Aggrieved Customers Serve $2M Lawsuit to Compass Mining for Failing to Return Their Bitcoin Mining Machines

UTC by Tolu Ajiboye · 3 min read
Aggrieved Customers Serve $2M Lawsuit to Compass Mining for Failing to Return Their Bitcoin Mining Machines
Photo: Depositphotos

Compass Mining recently sustained a lawsuit by customers who claim the company lost their crypto mining machines in a deal with Bit River.

Compass Mining is currently facing a lawsuit for losing Bitcoin (BTC) mining machines procured by customers. According to reports, the aggrieved Bitcoin mining machine owners are suing Compass Mining for more than $2 million because the company failed to return the machines after severing ties with Russian hosting firm Bit River. Furthermore, the lawsuit alleges Compass Mining fraud and claims that the mining firm did not disclose its ‘middleman’ status to Bit River. As it stands, plaintiffs believe that Bit River may have assumed that Compass owned the mining machines.

The plaintiffs filed the lawsuit against Compass on January 17th with the United States District Court for The Southern District of Florida. Furthermore, the court document states that Compass issued a notice last April of its business termination with Bit River. The mining company also cited the sanctions imposed by Executive Order 14024 as the reason for the “relationships and dealings” termination.

Lawsuit Alleges Compass Mining Exhibited Apathy towards Return of Customers’ Assets

However, Compass allegedly did not offer to return or retrieve the assets its customers placed in its care. These BTC mining assets were reportedly deployed at Bit River’s facilities in Russia. Despite misplaced concern that returning the machines would violate Executive Order 14024, which frowns upon dealings with sanctioned entities, the court document thinks otherwise. According to this document, Compass has “both the right and obligation to effect the return of its customers’ miners.”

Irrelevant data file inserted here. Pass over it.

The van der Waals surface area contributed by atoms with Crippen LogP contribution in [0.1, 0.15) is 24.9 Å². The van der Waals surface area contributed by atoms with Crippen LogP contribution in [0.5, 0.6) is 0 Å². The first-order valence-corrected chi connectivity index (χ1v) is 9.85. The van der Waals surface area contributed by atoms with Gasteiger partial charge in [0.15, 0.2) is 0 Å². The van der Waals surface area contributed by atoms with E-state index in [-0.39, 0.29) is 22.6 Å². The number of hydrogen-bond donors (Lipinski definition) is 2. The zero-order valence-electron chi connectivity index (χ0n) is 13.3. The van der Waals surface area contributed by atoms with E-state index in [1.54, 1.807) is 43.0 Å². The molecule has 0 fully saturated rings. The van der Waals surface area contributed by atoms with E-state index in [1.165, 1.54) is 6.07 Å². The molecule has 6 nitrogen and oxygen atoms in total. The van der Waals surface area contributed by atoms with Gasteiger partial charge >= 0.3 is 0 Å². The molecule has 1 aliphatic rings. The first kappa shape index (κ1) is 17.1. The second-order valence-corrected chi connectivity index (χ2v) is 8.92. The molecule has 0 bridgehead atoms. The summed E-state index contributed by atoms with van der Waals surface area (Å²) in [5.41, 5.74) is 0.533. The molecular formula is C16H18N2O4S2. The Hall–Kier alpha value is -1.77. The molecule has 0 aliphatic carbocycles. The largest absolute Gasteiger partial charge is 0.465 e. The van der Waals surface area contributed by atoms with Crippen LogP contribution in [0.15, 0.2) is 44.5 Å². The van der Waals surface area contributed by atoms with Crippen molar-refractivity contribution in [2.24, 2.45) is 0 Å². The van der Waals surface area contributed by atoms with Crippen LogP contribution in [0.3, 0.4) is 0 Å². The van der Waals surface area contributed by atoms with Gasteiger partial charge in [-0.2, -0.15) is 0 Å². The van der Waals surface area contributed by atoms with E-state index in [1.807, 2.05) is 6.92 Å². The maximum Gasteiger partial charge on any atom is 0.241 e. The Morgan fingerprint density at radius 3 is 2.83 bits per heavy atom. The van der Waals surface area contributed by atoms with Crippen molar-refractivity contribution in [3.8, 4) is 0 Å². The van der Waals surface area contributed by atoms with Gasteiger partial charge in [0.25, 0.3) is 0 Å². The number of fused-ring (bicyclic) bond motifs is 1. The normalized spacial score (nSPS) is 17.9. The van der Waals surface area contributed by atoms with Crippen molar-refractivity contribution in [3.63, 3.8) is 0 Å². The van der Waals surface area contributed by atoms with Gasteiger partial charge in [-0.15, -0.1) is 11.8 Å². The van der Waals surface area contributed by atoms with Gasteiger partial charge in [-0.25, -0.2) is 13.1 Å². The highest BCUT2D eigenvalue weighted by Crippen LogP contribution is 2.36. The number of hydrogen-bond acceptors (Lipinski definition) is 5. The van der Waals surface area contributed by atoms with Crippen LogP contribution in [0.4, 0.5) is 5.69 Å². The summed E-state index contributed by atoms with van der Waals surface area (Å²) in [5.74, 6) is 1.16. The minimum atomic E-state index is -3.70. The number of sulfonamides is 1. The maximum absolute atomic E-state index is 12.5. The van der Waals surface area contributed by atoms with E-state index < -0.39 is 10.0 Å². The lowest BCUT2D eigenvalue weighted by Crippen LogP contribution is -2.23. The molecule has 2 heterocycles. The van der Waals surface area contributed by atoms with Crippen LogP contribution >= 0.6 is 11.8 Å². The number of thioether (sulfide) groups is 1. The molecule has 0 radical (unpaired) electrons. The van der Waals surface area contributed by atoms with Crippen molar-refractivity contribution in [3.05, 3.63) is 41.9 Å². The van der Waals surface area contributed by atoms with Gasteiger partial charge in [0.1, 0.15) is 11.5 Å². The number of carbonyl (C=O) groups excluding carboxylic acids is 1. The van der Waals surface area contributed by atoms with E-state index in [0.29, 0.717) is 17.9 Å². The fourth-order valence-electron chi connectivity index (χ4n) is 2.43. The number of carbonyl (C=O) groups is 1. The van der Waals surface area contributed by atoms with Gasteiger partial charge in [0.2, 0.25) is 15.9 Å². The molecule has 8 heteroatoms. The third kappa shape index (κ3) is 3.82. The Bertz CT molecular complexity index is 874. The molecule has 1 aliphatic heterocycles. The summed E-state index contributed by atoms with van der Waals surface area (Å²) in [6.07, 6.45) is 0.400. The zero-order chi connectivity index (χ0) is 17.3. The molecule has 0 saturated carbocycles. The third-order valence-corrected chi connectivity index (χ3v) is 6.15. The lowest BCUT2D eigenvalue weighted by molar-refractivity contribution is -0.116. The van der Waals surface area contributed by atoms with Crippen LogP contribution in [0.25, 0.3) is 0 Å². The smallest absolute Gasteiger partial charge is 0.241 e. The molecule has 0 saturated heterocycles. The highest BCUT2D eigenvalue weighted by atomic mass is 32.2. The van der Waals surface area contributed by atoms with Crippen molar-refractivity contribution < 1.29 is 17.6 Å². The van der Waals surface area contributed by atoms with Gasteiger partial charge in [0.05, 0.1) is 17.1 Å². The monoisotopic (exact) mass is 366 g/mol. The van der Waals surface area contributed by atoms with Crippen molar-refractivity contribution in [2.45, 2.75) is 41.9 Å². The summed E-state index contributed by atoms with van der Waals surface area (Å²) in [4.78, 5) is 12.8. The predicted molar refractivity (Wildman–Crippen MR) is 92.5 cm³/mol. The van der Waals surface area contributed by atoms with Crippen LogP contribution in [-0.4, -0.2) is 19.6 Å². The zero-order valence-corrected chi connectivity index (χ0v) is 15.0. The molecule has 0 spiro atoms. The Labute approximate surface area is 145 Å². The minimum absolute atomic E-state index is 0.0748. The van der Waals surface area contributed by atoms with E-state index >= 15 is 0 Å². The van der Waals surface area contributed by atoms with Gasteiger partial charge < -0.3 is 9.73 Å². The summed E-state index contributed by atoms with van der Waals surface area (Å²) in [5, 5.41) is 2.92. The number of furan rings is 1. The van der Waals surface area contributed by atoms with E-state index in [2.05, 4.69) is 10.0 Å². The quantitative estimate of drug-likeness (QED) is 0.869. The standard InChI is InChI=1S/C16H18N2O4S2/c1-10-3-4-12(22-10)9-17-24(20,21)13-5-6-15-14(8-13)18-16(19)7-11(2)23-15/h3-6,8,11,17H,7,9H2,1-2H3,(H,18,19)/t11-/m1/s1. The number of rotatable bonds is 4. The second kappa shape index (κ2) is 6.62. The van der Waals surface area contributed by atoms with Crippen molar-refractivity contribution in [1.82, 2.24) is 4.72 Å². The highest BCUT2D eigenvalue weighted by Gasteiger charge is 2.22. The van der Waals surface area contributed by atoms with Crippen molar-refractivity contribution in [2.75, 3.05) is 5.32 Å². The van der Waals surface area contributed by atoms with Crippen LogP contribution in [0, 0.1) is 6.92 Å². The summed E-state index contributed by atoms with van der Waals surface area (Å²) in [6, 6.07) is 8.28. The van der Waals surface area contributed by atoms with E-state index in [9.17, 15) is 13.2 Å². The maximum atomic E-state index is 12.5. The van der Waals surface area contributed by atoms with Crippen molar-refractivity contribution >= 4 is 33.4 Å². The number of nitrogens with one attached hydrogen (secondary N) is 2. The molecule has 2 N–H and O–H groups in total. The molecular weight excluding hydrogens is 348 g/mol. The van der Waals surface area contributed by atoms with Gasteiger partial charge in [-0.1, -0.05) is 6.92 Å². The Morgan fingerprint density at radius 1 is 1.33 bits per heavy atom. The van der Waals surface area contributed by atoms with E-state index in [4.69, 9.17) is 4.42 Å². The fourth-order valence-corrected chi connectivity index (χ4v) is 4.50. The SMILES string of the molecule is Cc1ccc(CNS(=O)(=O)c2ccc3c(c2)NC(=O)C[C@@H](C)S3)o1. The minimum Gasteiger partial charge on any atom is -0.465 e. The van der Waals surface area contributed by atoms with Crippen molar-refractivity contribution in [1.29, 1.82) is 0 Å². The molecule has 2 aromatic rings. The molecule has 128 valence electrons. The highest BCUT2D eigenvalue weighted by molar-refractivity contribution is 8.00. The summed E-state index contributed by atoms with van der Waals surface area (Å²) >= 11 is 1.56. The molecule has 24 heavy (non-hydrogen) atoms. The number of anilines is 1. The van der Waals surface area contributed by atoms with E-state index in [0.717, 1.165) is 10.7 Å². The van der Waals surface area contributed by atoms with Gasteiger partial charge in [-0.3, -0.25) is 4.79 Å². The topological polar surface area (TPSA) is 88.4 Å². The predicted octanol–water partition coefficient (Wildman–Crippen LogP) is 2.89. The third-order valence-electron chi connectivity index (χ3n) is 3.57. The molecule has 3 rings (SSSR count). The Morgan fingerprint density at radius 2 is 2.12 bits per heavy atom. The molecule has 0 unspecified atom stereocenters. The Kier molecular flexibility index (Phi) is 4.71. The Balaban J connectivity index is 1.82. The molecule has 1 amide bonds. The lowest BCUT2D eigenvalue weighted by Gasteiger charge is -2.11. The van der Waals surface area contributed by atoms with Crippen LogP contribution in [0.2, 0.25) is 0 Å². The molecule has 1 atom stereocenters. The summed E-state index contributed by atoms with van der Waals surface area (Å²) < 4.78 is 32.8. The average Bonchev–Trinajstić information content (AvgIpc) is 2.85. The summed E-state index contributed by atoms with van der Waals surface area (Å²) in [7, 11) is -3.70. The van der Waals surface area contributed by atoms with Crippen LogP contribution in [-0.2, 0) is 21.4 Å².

The court document also said that Compass’ claims of its machines’ “uptime of 95%” were inaccurate. According to the plaintiff, this figure was closer to 50% or 60%. In addition, the document pointed out that mines were offline for weeks or months in many instances.

However, Compass representatives responded to the concerns of customers with hostility. The firm, primarily involved in Bitcoin mining machine brokerage and hosting services, maintains it cannot conduct business with Bit River. When out of exasperation, customers reached out to Bit River instead, the Russian company allegedly directed them back to Compass. Explaining the need for the aggrieved party to return to Compass to chart a way forward, Bit River representatives said:

“From a legal point of view, Bit River’s contract is with Compass, and all equipment is owned by Compass. Thus, you must address all questions directly with Compass.”

The Compass partnership with Bit River initially sought to make the former’s customers host their machines at Bit River’s facilities. Furthermore, this arrangement was to leverage “enterprise-grade, low-cost and low-carbon cryptocurrency mining facilities in Russia.”

Compass Announced Job Cuts in July 2022 to Remain Profitable amid Crypto Winter

Last July, Compass became the first mining firm to announce a notable headcount reduction amid the sustained crypto bearish period. The company cut around 15% of its headcount, with top executives and other remaining staff taking sizable pay cuts. July’s Compass downsizing also came on the heels of the resignation of CEO Whit Gibbs and CFO Jodie Fisher.

Bitcoin News, Blockchain News, Cryptocurrency news, News
Tolu Ajiboye
Author Tolu Ajiboye

Tolu is a cryptocurrency and blockchain enthusiast based in Lagos. He likes to demystify crypto stories to the bare basics so that anyone anywhere can understand without too much background knowledge. When he's not neck-deep in crypto stories, Tolu enjoys music, loves to sing and is an avid movie lover.

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